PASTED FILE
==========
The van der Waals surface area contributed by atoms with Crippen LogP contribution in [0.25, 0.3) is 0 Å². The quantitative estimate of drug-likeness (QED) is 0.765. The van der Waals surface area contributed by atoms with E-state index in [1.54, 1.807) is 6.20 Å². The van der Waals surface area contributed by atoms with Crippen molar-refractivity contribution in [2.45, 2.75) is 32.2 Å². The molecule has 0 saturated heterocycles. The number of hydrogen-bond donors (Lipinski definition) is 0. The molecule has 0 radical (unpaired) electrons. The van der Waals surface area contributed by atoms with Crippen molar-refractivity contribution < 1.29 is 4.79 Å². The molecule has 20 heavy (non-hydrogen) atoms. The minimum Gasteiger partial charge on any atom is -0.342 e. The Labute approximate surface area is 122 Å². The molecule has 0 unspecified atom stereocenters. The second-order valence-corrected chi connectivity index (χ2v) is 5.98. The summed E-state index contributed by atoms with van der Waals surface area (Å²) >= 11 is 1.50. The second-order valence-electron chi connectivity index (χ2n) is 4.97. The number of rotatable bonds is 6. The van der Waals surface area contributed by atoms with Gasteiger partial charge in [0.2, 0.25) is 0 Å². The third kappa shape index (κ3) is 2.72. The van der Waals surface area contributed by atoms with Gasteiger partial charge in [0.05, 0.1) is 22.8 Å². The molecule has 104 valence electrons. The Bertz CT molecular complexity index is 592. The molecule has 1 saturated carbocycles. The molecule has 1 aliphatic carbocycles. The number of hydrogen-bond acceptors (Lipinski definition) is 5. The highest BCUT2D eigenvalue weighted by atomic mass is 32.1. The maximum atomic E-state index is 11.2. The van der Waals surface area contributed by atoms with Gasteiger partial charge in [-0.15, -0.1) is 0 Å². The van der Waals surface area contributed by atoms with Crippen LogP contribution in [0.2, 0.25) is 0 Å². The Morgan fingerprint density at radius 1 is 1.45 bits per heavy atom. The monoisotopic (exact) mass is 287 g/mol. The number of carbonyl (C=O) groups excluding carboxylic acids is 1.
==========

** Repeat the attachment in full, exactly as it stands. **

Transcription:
The van der Waals surface area contributed by atoms with Crippen LogP contribution in [0.25, 0.3) is 0 Å². The quantitative estimate of drug-likeness (QED) is 0.765. The van der Waals surface area contributed by atoms with E-state index in [1.54, 1.807) is 6.20 Å². The van der Waals surface area contributed by atoms with Crippen molar-refractivity contribution in [2.45, 2.75) is 32.2 Å². The molecule has 0 saturated heterocycles. The number of hydrogen-bond donors (Lipinski definition) is 0. The molecule has 0 radical (unpaired) electrons. The van der Waals surface area contributed by atoms with Crippen molar-refractivity contribution < 1.29 is 4.79 Å². The molecule has 20 heavy (non-hydrogen) atoms. The minimum Gasteiger partial charge on any atom is -0.342 e. The Labute approximate surface area is 122 Å². The molecule has 0 unspecified atom stereocenters. The second-order valence-corrected chi connectivity index (χ2v) is 5.98. The summed E-state index contributed by atoms with van der Waals surface area (Å²) >= 11 is 1.50. The second-order valence-electron chi connectivity index (χ2n) is 4.97. The number of rotatable bonds is 6. The van der Waals surface area contributed by atoms with Gasteiger partial charge in [0.2, 0.25) is 0 Å². The third kappa shape index (κ3) is 2.72. The van der Waals surface area contributed by atoms with Gasteiger partial charge in [0.05, 0.1) is 22.8 Å². The molecule has 104 valence electrons. The Bertz CT molecular complexity index is 592. The molecule has 1 saturated carbocycles. The molecule has 1 aliphatic carbocycles. The number of hydrogen-bond acceptors (Lipinski definition) is 5. The highest BCUT2D eigenvalue weighted by atomic mass is 32.1. The maximum atomic E-state index is 11.2. The van der Waals surface area contributed by atoms with Gasteiger partial charge in [-0.15, -0.1) is 0 Å². The van der Waals surface area contributed by atoms with Crippen LogP contribution in [0.2, 0.25) is 0 Å². The Morgan fingerprint density at radius 1 is 1.45 bits per heavy atom. The monoisotopic (exact) mass is 287 g/mol. The number of carbonyl (C=O) groups excluding carboxylic acids is 1.